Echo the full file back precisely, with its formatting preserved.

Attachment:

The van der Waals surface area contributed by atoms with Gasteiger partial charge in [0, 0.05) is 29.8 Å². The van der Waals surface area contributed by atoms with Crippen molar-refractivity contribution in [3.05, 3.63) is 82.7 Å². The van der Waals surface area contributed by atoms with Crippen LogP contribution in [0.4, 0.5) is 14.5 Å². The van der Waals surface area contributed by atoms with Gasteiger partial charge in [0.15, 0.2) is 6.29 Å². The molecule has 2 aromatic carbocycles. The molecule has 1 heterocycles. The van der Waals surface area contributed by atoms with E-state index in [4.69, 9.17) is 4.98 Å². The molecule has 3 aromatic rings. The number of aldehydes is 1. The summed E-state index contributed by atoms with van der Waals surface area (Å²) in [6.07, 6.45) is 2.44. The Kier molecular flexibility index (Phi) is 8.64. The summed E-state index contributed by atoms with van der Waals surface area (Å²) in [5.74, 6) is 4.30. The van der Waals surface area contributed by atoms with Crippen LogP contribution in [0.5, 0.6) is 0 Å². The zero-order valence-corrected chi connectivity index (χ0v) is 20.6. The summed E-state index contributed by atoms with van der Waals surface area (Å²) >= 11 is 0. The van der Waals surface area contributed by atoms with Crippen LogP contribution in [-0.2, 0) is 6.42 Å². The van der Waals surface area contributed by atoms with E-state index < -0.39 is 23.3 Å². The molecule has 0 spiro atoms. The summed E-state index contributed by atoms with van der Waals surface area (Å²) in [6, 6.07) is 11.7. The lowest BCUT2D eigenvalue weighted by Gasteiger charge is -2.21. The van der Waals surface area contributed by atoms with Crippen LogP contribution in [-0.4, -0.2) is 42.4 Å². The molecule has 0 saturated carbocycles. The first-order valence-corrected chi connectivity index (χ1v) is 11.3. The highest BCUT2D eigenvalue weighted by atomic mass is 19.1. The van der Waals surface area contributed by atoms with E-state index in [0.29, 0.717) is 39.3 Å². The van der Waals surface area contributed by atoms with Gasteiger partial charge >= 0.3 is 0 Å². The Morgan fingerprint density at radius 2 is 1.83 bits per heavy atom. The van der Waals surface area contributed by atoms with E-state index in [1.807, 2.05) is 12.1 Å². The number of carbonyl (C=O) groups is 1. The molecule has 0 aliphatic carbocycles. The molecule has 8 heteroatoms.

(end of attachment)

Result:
The van der Waals surface area contributed by atoms with Gasteiger partial charge in [0, 0.05) is 29.8 Å². The van der Waals surface area contributed by atoms with Crippen molar-refractivity contribution in [3.05, 3.63) is 82.7 Å². The van der Waals surface area contributed by atoms with Crippen LogP contribution in [0.4, 0.5) is 14.5 Å². The van der Waals surface area contributed by atoms with Gasteiger partial charge in [0.15, 0.2) is 6.29 Å². The molecule has 2 aromatic carbocycles. The molecule has 1 heterocycles. The van der Waals surface area contributed by atoms with E-state index in [4.69, 9.17) is 4.98 Å². The molecule has 3 aromatic rings. The number of aldehydes is 1. The summed E-state index contributed by atoms with van der Waals surface area (Å²) in [6.07, 6.45) is 2.44. The Kier molecular flexibility index (Phi) is 8.64. The summed E-state index contributed by atoms with van der Waals surface area (Å²) in [5.74, 6) is 4.30. The van der Waals surface area contributed by atoms with Crippen LogP contribution in [0.5, 0.6) is 0 Å². The zero-order valence-corrected chi connectivity index (χ0v) is 20.6. The summed E-state index contributed by atoms with van der Waals surface area (Å²) >= 11 is 0. The van der Waals surface area contributed by atoms with Crippen LogP contribution in [-0.2, 0) is 6.42 Å². The van der Waals surface area contributed by atoms with E-state index < -0.39 is 23.3 Å². The molecule has 0 spiro atoms. The summed E-state index contributed by atoms with van der Waals surface area (Å²) in [6, 6.07) is 11.7. The lowest BCUT2D eigenvalue weighted by Gasteiger charge is -2.21. The van der Waals surface area contributed by atoms with Crippen LogP contribution in [-0.4, -0.2) is 42.4 Å². The molecule has 0 saturated carbocycles. The first-order valence-corrected chi connectivity index (χ1v) is 11.3. The highest BCUT2D eigenvalue weighted by atomic mass is 19.1. The van der Waals surface area contributed by atoms with E-state index in [0.29, 0.717) is 39.3 Å². The van der Waals surface area contributed by atoms with Gasteiger partial charge >= 0.3 is 0 Å². The Morgan fingerprint density at radius 2 is 1.83 bits per heavy atom. The van der Waals surface area contributed by atoms with E-state index in [1.807, 2.05) is 12.1 Å². The number of carbonyl (C=O) groups is 1. The molecule has 0 aliphatic carbocycles. The molecule has 8 heteroatoms.